Action Rhyme: Put Your Claws

Magnet: Little Spider, Little Spider

Manipulative: Scarves (Song: Shake Freeze by Little Maestros)

Closing Song: The Popcorn Song by Laura Doherty

Virtual Program: How to Train Your Dragon Kits

We’ve been exploring different ways to provide virtual programming to our patrons. Many libraries have been providing make-and-take kits, but, unfortunately, due to our library’s curbside setup and our patron demand, that isn’t an option for us. A few week’s ago, I shared my Baby-Sitters Club Membership Kits, and my Camp Half Blood Welcome Kits (Percy Jackson). These How to Train Your Dragon Kits follow a similar style.

Why dragons? As part of our annual Wizards & Wands Festival, we have a 30-foot, smoke-breathing dragon on our library roof. While our large event is not taking place in 2020, Hilda has returned, and we have a few events throughout the month with a magical feel.

Why send kits in the mail? Especially kits that focus more on fun than a specific learning concept? Read my thoughts in this post.

Looking for more Mail-To-You Kit Ideas? Check out:

Baby-Sitters Club Membership Kits
Camp Half Blood Welcome Kits
Teen Bubble Tea Kits

How to Train Your Dragon Kits: Contents

I had a lot of fun with these! Lots of dragon and viking magic will be found within. I focused on making sure each bag contained a tangible activity (not just something to read, no matter how cool that reading might be).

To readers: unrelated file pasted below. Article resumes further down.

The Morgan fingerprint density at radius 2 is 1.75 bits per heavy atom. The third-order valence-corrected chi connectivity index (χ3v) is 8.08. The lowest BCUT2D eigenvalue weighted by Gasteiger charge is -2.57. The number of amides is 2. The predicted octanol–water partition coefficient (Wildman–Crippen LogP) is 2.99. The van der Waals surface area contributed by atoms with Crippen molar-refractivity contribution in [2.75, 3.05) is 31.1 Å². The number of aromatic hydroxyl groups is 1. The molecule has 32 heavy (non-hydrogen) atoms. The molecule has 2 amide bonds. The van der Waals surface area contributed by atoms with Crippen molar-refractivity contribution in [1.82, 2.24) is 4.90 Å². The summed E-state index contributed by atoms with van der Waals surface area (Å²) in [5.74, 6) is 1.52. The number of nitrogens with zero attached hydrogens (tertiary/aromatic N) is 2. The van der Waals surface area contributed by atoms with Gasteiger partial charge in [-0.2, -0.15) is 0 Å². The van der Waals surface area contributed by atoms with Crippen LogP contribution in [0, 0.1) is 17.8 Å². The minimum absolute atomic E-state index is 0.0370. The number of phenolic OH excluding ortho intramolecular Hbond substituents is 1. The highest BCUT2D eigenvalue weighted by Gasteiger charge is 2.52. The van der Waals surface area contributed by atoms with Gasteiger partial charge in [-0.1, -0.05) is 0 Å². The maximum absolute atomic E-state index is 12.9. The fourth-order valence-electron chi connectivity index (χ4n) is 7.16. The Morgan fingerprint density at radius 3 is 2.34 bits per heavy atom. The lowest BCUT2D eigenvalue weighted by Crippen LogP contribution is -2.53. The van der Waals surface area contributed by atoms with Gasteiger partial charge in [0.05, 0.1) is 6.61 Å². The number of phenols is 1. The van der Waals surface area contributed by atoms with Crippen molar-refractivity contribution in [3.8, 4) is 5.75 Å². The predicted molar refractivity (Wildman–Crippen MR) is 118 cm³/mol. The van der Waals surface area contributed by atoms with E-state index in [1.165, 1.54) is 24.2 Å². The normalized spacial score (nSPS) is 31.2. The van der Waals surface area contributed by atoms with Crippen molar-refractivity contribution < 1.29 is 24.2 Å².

Downloads for most items can be found in the downloads section below. All files are PDFs, though you can email me ( or post in the comments if you are interested in the originals for editing.

Each child received their own envelope, even if there were multiple kids in the same house registered. This made it more individual–not just that the oldest or youngest got to open the package from the library.

Each kit contained a general welcome kit, in a document envelope, as well as seven individual bags. Four bags focused on a different element of dragon training, two were related to Viking apparel, and one contained tools that were parts of multiple included crafts.

The general welcome kit included:

  • Personalized welcome letter from Hiccup and Toothless
  • Dragon Trainer ID Card